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Archive for the ‘Students & Educational Issues’ Category

AAUW's Nzinga Shury with Delta Sigma Theta sisters“Oh, what a wonderful time to be a Delta!” will likely be chanted across the globe in the next week as the sisters of Delta Sigma Theta celebrate 100 years of sisterhood, scholarship, and service. Founded on January 13, 1913, by 22 Howard University women students, Delta Sigma Theta has grown to become the largest predominately African American sorority in the world, with more than 900 chapters in the United States, Germany, the Bahamas, Bermuda, Japan, South Korea, England, Jamaica, and the U.S. Virgin Islands.

During the centennial celebration, I and other Deltas from all over will gather where it all began — Washington, D.C. — to celebrate the sorority’s accomplishments and achievements. Looking back on Delta’s history, I am most proud of its start. In 1913, our founders courageously participated in the Woman Suffrage Parade, which marked the sorority’s first national public act as well as its devotion to women’s rights at a time when women’s voices were routinely silenced.

“We marched that day in order that women might come into their own, because we believed that women not only needed an education, but they needed a broader horizon in which they may use that education. And the right to vote would give them that privilege,” founder Florence Letcher Toms later commented.

In a similar push for women’s education, AAUW took quick action after our founding to commission research proving that, contrary to popular thought, higher education does not negatively impact a woman’s health. The connections don’t end there. In 2010, AAUW posthumously honored Dorothy Height, former national president of Delta Sigma Theta and founder of the National Council of Negro Women, as a Woman of Distinction at our annual National Conference for College Women Student Leaders.

Both organizations have strived for years to level the playing field for women. During this time of celebration, it gives me great pleasure to be a member of both Delta Sigma Theta and the AAUW community. Both parties’ accomplishments have inspired and motivated me to know that I too can one day help in breaking through barriers for women everywhere.

The sorority’s 100th anniversary will be celebrated with events throughout the D.C. area. Deltas will continue the celebration by re-enacting the 1913 Woman Suffrage Parade in March and holding the official centennial celebration in July. As Delta celebrates a century of service, we encourage our local communities to help us paint D.C. in crimson and cream — the official Delta colors — this coming week and to remember that, even 100 years later, the drive toward women’s rights continues.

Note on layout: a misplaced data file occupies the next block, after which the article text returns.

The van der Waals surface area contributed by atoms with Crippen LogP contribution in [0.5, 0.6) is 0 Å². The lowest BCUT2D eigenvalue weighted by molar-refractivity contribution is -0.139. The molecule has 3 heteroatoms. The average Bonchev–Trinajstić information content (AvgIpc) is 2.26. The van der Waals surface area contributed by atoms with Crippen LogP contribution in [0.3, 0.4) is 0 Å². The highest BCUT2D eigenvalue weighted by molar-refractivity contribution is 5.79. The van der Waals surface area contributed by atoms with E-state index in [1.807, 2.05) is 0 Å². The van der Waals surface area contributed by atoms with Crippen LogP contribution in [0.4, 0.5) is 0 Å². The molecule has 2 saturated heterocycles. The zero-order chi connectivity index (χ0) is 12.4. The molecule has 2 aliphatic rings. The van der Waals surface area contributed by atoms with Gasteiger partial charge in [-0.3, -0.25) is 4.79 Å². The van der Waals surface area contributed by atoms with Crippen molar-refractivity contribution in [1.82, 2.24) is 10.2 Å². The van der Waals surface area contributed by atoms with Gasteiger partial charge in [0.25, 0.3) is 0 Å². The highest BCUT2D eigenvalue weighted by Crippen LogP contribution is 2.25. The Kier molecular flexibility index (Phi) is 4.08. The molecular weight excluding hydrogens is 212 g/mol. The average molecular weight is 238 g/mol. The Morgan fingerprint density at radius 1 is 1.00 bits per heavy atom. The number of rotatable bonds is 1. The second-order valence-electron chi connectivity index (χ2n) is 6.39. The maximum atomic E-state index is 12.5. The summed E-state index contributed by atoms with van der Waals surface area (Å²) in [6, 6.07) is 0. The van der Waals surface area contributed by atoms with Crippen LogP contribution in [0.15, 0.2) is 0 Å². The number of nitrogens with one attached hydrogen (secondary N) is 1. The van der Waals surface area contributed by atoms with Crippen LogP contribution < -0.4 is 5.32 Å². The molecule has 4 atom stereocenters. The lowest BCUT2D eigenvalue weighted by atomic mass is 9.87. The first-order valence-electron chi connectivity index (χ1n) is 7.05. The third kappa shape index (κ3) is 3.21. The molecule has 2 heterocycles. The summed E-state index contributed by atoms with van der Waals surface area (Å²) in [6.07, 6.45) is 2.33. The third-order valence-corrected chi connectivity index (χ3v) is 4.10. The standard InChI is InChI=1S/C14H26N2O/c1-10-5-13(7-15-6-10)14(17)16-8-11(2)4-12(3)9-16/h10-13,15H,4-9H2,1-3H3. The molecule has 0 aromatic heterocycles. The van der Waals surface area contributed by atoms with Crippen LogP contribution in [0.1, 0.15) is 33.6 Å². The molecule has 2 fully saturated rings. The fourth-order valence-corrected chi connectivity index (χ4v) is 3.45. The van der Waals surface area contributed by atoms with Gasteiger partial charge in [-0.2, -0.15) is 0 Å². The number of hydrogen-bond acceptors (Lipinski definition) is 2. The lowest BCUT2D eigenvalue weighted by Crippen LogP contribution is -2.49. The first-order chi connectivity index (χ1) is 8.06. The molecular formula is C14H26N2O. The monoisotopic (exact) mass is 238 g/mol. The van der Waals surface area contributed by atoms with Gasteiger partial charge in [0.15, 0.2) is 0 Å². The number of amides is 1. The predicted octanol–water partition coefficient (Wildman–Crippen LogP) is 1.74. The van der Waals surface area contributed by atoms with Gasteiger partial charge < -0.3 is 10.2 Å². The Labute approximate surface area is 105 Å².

This post was written by AAUW Leadership Programs Intern Nzinga Shury.

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For-profit colleges get a bad rap, sometimes for good reason:

According to Sen. Tom Harkin (D-IA), the [July 2012] Senate report found “overwhelming documentation of exorbitant tuition, aggressive recruiting practices, abysmal student outcomes, taxpayer dollars spent on marketing and profit, and regulatory evasion and manipulation. And these practices are not the exception. They are norm. … ”

A former University of Phoenix counselor echoes the Senate report’s findings. She said that while her goal was to help students graduate, she was encouraged to get to know them and then use their personal information to convince them to stay enrolled longer, even if it wasn’t in their best interest. “It reminded me of an abusive

boyfriend,” said the counselor, who asked that her name not be used in this article.

Winter Outlook 2013.inddThey’re not all “bad actors,” as AAUW Government Relations Manager Anne Hedgepeth says. But since for-profit schools rake in $30 billion a year in taxpayer money, there needs to be a way to stop predatory practices. Read the whole story in the Winter 2013 issue of Outlook magazine.

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Warning: The content of this post might trigger unpleasant memories for anyone who has experienced sexual assault.

Last summer in Steubenville, Ohio, two 16-year-old high school football players allegedly raped a teenage girl at a party. The two young men have been charged, and the case made national headlines after the New York Times published a detailed article in December about what happened and after the activist hacker group Anonymous posted a video of teenagers making jokes about the alleged rape.

There have been many passionate, important articles and opinion pieces written in response to this horrific incident. Over the weekend, more than 800 people held a peaceful protest calling for justice for the survivor.

What I want to add — since the alleged assailants, the bystanders, the survivor, and the young men cracking jokes about rape were all high school students — is that this should be a wake-up call to school officials and communities to address sexual harassment and sexual assault in their schools!